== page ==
She has a new obsession. Once you learn how to write your name, the graffiti-urge takes over. You write it on paper, in the sand, with paint - I envision the child's inner Julie Andrews twirling about while singing: "The hills are alive ... with the beautiful letters of my name!"
What a fantastic moment.
As a child, did a good part of your doodle-time consist of trying out different ways to write your name? I remember going through the peer-pressure induced "the dot over the 'i' in Meggie must have a heart" phase. Or the dramatic cursive slant that mirrored my "I'm a deep-thinking artist" phase at age 16. Then came the default scribble with a hint of an "M" post-secondary. My handwriting turned out to be more like my father's than I would have ever dared to imagine.
All of this talk of handwriting makes me nostalgic. Even in my generation, beautiful handwriting is not a staple. We are the masters of the keyboard. How wonderful would it be to exchange handwritten letters with a loved one? Of course, we all sign our names and write in a few cutesy sentences in birthday cards. But when was the last time you poured out your soul onto paper? I personally can't recall. I do all of my emotional release in person, on the phone, or through email.
And this makes me wonder - will my children ever handwrite much more than their names? What society doesn't necessitate - does it become needless, with little value? After all, the written word is powerful, possessing the ability to transmit thoughts and feelings across space and time. But, of course, this can be done just as easily with the help of a computer keyboard.
Many answer-less questions. What I am certain of, however, is that children are meant to adapt to the society into which they are born. From language acquisition to musical ability, the child's brain is wired to become adept at situations that he or she frequently encounters. For example, if a child grows up in a household that has the luxury of books and parents who love to read, the child will have a deep desire to learn to read, too - just to fit in. If books are not a part of the child's daily life, the child will not be as inclined to express an interest in the written word.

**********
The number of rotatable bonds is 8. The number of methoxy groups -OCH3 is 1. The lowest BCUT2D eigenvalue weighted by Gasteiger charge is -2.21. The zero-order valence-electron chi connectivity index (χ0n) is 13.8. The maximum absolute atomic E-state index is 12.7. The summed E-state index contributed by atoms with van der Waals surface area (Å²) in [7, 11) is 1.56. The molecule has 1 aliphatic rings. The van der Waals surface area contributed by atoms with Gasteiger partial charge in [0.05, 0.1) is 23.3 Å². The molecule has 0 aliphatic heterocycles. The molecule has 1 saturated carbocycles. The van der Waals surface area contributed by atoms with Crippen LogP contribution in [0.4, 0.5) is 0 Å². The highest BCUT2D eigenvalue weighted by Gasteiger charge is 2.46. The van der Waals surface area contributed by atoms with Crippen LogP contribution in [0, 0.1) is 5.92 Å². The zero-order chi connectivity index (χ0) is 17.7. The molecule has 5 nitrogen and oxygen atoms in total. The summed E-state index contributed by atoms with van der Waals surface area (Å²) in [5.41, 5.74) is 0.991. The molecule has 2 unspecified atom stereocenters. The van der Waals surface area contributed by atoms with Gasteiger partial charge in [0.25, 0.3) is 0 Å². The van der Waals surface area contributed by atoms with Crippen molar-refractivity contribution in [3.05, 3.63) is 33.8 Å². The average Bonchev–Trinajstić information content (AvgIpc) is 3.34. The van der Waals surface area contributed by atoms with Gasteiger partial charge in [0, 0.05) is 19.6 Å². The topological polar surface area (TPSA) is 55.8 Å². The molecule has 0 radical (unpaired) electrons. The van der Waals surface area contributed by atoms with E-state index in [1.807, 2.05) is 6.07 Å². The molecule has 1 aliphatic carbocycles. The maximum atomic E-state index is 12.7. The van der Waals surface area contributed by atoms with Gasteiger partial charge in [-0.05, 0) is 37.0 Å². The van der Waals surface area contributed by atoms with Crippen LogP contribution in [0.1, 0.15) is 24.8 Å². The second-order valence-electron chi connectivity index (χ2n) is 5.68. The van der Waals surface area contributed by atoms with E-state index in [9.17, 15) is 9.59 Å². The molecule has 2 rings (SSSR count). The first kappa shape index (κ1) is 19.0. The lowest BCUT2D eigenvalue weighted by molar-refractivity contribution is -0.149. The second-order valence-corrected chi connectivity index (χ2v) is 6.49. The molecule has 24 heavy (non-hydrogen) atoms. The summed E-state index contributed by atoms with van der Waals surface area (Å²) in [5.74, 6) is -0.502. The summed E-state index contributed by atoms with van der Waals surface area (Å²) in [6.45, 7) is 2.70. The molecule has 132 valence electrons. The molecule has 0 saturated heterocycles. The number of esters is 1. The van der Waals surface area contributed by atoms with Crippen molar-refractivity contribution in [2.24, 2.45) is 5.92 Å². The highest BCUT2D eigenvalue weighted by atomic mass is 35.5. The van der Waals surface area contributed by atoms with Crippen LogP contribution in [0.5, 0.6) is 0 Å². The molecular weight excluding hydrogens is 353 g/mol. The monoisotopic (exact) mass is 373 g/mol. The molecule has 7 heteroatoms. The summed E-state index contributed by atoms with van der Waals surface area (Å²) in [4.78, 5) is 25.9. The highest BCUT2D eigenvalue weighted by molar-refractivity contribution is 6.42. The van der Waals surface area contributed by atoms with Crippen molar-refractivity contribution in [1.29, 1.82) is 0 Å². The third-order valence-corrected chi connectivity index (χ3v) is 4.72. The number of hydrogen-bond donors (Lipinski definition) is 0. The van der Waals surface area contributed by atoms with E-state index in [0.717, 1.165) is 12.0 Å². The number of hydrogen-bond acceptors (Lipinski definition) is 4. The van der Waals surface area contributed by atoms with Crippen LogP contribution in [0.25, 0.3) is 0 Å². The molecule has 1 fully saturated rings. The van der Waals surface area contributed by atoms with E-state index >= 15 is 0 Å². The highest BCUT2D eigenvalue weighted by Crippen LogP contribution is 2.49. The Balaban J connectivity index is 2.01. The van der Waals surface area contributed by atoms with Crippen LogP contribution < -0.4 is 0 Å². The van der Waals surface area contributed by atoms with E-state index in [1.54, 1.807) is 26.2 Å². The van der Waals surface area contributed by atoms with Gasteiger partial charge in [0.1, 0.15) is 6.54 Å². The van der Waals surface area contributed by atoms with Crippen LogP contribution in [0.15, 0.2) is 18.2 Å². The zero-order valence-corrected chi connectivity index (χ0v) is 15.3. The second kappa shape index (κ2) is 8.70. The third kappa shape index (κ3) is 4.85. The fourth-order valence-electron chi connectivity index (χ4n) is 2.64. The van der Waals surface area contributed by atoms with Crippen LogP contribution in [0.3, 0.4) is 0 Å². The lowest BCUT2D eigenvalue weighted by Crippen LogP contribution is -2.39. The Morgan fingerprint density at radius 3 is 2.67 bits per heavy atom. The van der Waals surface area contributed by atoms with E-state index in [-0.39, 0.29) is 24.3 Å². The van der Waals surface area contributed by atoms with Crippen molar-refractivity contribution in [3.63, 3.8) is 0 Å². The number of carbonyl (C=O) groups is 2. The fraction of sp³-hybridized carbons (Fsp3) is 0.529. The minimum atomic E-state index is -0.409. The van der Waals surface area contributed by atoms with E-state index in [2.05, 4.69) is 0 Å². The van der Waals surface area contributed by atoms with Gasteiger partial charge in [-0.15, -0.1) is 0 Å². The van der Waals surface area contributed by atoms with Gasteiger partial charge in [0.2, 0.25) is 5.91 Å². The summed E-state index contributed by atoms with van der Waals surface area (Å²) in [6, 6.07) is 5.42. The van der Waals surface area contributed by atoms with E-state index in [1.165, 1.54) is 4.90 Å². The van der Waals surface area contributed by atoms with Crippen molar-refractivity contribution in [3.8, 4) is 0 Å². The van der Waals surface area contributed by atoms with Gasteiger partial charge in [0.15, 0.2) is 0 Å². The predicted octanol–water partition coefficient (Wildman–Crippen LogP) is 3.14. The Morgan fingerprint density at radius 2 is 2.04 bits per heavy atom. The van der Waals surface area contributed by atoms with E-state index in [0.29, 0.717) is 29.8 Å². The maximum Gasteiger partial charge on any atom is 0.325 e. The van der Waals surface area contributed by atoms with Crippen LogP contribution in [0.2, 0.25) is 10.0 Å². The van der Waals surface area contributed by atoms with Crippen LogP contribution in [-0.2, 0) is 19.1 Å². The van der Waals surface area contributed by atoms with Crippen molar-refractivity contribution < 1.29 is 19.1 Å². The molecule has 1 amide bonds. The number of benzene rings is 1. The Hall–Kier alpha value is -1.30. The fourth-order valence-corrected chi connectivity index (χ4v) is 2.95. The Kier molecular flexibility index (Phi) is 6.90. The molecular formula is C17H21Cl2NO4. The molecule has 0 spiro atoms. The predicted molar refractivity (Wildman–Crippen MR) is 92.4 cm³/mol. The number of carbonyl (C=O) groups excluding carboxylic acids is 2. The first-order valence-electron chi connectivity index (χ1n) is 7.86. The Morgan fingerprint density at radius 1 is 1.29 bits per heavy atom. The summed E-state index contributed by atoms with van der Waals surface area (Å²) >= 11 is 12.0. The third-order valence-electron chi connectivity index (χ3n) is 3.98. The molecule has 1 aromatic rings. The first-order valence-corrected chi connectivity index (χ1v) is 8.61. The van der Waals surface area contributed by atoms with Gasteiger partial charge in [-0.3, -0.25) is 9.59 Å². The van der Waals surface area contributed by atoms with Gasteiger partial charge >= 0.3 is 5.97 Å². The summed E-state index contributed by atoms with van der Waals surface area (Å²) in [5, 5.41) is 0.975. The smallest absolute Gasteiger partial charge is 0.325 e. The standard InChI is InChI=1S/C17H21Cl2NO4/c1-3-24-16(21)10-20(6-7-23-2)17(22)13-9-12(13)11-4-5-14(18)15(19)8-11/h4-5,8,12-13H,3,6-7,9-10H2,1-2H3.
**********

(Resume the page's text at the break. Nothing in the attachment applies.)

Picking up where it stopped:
The world changes, but children continue to adapt. The question is whether or not these adaptations are neutral, helpful, or harmful. I tend to think that the question of handwriting versus typing is fairly neutral when it comes to the health and happiness of a person and of society at large. There are other questions that are more pressing, such as the dramatic negative changes that television and child-directed marketing brings about in the mind and body of a child. More on that later.
In the meantime, I'm considering reading this book, or perhaps this one.
P.S. Thanks for all of your pre-order love! Keep the orders coming - they'll be sent out on February 8th.